With computer capacity continuing to expand at Moore's law rates (doubling of computer chip capacity and power every 18 months or so) and the additional compounding of information-processing power of networked computers, the prospect for knowledge-enhancing medical care is wondrous and pregnant with possibility. But rapid advances require many and diverse experimental applications, not a tight fit to the specifications of a federal grant program.

In addition, government grant specifications will, by definition, be behind the times because it's impossible for anybody to plan for creativity, as noted by George Gilder in his seminal book "Wealth and Poverty." After all, creativity is something that happens tomorrow that nobody thought of today.

Parenthetically, this is also why central planning, especially in socialism, is always behind the times.

Attempts to reduce medical errors with health information technology can actually increase errors in the real world as medical professionals concentrate on filling in paperwork instead of listening to and examining the patient.

What about computer helping make important medical information available for emergencies? Dr. Jane Orient, executive director and past president of the Association of American Physicians and Surgeons (AAPS), writes:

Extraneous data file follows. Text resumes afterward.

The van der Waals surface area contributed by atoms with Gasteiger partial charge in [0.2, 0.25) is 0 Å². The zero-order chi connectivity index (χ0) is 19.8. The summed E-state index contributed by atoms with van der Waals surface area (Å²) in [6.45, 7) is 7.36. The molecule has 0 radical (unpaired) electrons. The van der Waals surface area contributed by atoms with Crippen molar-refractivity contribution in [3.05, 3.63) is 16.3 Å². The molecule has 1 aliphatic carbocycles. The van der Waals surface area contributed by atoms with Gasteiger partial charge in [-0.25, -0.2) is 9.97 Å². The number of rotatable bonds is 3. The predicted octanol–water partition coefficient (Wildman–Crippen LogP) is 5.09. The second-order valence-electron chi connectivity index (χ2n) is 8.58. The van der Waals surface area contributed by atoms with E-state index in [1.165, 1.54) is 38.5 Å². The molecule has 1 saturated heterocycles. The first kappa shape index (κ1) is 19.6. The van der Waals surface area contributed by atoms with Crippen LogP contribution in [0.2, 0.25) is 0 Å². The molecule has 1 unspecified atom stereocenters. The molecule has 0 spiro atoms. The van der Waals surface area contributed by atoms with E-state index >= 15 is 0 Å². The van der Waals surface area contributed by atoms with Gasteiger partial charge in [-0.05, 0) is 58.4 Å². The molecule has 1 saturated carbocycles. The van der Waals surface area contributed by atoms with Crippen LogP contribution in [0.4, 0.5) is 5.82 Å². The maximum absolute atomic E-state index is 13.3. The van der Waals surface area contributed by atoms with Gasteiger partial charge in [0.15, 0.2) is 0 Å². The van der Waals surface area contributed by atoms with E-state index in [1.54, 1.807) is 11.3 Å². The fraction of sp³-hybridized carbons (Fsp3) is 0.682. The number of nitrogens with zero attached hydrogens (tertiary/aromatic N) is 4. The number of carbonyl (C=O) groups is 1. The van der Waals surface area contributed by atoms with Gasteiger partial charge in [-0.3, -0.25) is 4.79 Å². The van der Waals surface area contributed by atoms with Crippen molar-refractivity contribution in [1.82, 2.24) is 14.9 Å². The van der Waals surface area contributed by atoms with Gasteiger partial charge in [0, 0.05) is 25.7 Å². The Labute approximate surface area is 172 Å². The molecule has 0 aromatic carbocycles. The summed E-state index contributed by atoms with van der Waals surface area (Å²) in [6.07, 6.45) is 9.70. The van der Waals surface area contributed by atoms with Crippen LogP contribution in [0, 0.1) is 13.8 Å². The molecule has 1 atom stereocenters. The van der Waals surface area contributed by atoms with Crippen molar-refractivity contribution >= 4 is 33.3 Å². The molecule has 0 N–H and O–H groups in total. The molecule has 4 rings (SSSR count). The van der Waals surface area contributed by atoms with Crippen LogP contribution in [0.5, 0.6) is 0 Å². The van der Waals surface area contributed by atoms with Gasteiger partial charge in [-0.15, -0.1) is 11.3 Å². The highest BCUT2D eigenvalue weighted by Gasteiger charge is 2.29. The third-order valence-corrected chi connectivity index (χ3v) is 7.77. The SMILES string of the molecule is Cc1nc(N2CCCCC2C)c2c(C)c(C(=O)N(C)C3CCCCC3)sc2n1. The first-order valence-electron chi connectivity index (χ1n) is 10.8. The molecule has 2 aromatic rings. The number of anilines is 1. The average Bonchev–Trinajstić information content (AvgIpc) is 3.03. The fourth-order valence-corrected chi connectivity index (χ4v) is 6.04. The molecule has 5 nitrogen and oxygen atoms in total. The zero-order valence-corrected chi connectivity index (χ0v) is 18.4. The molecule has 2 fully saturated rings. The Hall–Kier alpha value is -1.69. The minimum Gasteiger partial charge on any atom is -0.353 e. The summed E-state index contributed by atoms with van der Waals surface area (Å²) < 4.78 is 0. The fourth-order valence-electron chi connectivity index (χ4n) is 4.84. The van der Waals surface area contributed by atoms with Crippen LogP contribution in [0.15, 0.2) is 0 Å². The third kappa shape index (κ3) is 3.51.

"In a true emergency, review of the old medical record is one of the last things a good physician does. First, he takes care of the ABCs: airway, breathing, circulation. Next, he obtains the history of what recently happened (which will not be in the chart!), probably while simultaneously examining the patient. He is also ordering tests to evaluate the patient's current status. Last week's EKG, chest X-ray, or blood sugar doesn't matter nearly as much as today's."

Crucial items of past history such as serious allergies should be on a Medic-Alert bracelet, not somewhere in cyberspace.

Currently, doctors and hospitals are using or testing thousands of computerized medical-records systems; some will be fruitful while others will die away. And this is vastly preferable to having the government eventually dictate one way to use information technology in medicine.

To encourage natural growth and innovation, Congress does not need to pass another health care act. Instead, it should repeal a great number of laws, beginning with the egregious Health Insurance Portability and Accountability Act (HIPAA) of 1996 and other onerous restrictions, such as those limiting the medical freedom of Medicare recipients.

Legislators are meddling in medicine – not to help us, but to control us.

Tell them to back off.

https://www.newsmax.com/archives/articles/2003/4/15/22630.shtml

Robert J. Cihak, M.D., is a Senior Fellow and Board Member of the Discovery Institute and a past president of the Association of American Physicians and Surgeons. Michael Arnold Glueck, M.D., is a multiple-award-winning writer who comments on medical-legal issues.

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Whether we are ready or not, Big Brother increasingly demands control of Americans' medical information. In a recent effort, former House Speaker Newt Gingrich teamed up with Sen. Hillary Rodham Clinton, D-N.Y., in support of the 21st Century Health Information Act...
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Wednesday, 18 May 2005 12:00 AM